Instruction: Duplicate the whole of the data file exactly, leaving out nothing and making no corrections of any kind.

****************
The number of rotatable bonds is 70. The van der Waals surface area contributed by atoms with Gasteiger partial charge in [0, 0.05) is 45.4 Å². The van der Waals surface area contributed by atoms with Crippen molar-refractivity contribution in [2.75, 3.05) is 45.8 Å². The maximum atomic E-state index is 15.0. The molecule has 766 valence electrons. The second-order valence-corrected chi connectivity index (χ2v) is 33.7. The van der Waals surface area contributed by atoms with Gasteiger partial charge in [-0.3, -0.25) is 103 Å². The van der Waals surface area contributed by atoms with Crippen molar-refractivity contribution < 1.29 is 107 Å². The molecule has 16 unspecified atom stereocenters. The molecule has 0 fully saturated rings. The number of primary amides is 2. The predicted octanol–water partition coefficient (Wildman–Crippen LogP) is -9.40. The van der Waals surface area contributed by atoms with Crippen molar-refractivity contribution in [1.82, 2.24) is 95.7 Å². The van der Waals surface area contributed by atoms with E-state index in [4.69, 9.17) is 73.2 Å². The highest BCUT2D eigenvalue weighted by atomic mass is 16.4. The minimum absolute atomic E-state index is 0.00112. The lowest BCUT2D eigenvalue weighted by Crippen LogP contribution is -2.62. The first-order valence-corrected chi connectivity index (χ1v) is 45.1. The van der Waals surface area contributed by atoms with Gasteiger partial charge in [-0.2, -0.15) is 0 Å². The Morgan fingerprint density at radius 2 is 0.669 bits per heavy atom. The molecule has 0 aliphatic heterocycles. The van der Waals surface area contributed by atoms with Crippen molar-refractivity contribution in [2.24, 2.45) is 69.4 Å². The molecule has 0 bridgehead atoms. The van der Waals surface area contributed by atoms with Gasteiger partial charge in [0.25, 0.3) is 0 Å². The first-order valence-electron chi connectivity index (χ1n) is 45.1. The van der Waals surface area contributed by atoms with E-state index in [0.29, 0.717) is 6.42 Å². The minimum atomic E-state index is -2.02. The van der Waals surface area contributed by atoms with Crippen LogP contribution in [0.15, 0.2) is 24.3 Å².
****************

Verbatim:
The number of rotatable bonds is 70. The van der Waals surface area contributed by atoms with Gasteiger partial charge in [0, 0.05) is 45.4 Å². The van der Waals surface area contributed by atoms with Crippen molar-refractivity contribution in [2.75, 3.05) is 45.8 Å². The maximum atomic E-state index is 15.0. The molecule has 766 valence electrons. The second-order valence-corrected chi connectivity index (χ2v) is 33.7. The van der Waals surface area contributed by atoms with Gasteiger partial charge in [-0.3, -0.25) is 103 Å². The van der Waals surface area contributed by atoms with Crippen molar-refractivity contribution < 1.29 is 107 Å². The molecule has 16 unspecified atom stereocenters. The molecule has 0 fully saturated rings. The number of primary amides is 2. The predicted octanol–water partition coefficient (Wildman–Crippen LogP) is -9.40. The van der Waals surface area contributed by atoms with Crippen molar-refractivity contribution in [1.82, 2.24) is 95.7 Å². The van der Waals surface area contributed by atoms with E-state index in [4.69, 9.17) is 73.2 Å². The highest BCUT2D eigenvalue weighted by atomic mass is 16.4. The minimum absolute atomic E-state index is 0.00112. The lowest BCUT2D eigenvalue weighted by Crippen LogP contribution is -2.62. The first-order valence-corrected chi connectivity index (χ1v) is 45.1. The van der Waals surface area contributed by atoms with Gasteiger partial charge in [-0.2, -0.15) is 0 Å². The Morgan fingerprint density at radius 2 is 0.669 bits per heavy atom. The molecule has 0 aliphatic heterocycles. The van der Waals surface area contributed by atoms with Crippen molar-refractivity contribution in [2.24, 2.45) is 69.4 Å². The molecule has 0 bridgehead atoms. The van der Waals surface area contributed by atoms with Gasteiger partial charge in [0.25, 0.3) is 0 Å². The first-order valence-electron chi connectivity index (χ1n) is 45.1. The van der Waals surface area contributed by atoms with E-state index in [0.29, 0.717) is 6.42 Å². The minimum atomic E-state index is -2.02. The van der Waals surface area contributed by atoms with Crippen LogP contribution in [0.15, 0.2) is 24.3 Å².